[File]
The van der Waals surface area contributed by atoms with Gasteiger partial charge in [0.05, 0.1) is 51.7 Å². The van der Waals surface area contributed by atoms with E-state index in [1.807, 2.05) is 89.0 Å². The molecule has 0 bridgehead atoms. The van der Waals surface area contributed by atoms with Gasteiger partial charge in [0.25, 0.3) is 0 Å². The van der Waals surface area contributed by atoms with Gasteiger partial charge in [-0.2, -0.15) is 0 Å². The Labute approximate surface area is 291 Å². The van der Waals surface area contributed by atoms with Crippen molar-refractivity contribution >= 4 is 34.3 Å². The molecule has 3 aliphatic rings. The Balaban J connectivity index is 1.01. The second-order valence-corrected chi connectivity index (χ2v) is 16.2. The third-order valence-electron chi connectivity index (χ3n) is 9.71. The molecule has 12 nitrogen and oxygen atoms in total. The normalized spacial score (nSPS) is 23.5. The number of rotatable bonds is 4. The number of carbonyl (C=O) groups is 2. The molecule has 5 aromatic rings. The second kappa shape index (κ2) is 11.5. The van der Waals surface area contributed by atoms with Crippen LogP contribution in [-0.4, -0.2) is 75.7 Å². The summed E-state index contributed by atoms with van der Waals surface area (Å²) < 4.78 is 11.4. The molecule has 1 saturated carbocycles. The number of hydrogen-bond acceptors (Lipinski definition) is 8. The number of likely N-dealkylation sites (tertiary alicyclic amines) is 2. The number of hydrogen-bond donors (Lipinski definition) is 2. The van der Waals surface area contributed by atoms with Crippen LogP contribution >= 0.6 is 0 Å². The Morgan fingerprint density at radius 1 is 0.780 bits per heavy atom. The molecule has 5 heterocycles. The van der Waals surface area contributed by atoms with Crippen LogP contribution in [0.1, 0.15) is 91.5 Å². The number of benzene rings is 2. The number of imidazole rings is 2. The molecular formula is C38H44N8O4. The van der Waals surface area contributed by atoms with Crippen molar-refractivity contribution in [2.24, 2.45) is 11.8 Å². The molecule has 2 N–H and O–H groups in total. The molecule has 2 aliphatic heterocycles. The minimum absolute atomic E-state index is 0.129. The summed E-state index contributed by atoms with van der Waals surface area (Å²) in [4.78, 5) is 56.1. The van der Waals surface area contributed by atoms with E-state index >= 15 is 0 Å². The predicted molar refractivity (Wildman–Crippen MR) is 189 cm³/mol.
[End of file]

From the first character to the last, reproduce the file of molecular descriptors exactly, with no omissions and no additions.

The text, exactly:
The van der Waals surface area contributed by atoms with Gasteiger partial charge in [0.05, 0.1) is 51.7 Å². The van der Waals surface area contributed by atoms with E-state index in [1.807, 2.05) is 89.0 Å². The molecule has 0 bridgehead atoms. The van der Waals surface area contributed by atoms with Gasteiger partial charge in [0.25, 0.3) is 0 Å². The van der Waals surface area contributed by atoms with Gasteiger partial charge in [-0.2, -0.15) is 0 Å². The Labute approximate surface area is 291 Å². The van der Waals surface area contributed by atoms with Crippen molar-refractivity contribution >= 4 is 34.3 Å². The molecule has 3 aliphatic rings. The Balaban J connectivity index is 1.01. The second-order valence-corrected chi connectivity index (χ2v) is 16.2. The third-order valence-electron chi connectivity index (χ3n) is 9.71. The molecule has 12 nitrogen and oxygen atoms in total. The normalized spacial score (nSPS) is 23.5. The number of rotatable bonds is 4. The number of carbonyl (C=O) groups is 2. The molecule has 5 aromatic rings. The second kappa shape index (κ2) is 11.5. The van der Waals surface area contributed by atoms with Crippen LogP contribution in [-0.4, -0.2) is 75.7 Å². The summed E-state index contributed by atoms with van der Waals surface area (Å²) < 4.78 is 11.4. The molecule has 1 saturated carbocycles. The number of hydrogen-bond acceptors (Lipinski definition) is 8. The number of likely N-dealkylation sites (tertiary alicyclic amines) is 2. The number of hydrogen-bond donors (Lipinski definition) is 2. The van der Waals surface area contributed by atoms with Crippen LogP contribution >= 0.6 is 0 Å². The Morgan fingerprint density at radius 1 is 0.780 bits per heavy atom. The molecule has 5 heterocycles. The van der Waals surface area contributed by atoms with Crippen LogP contribution in [0.1, 0.15) is 91.5 Å². The number of benzene rings is 2. The number of imidazole rings is 2. The molecular formula is C38H44N8O4. The van der Waals surface area contributed by atoms with Crippen molar-refractivity contribution in [2.24, 2.45) is 11.8 Å². The molecule has 2 N–H and O–H groups in total. The molecule has 2 aliphatic heterocycles. The minimum absolute atomic E-state index is 0.129. The summed E-state index contributed by atoms with van der Waals surface area (Å²) in [4.78, 5) is 56.1. The van der Waals surface area contributed by atoms with E-state index >= 15 is 0 Å². The predicted molar refractivity (Wildman–Crippen MR) is 189 cm³/mol.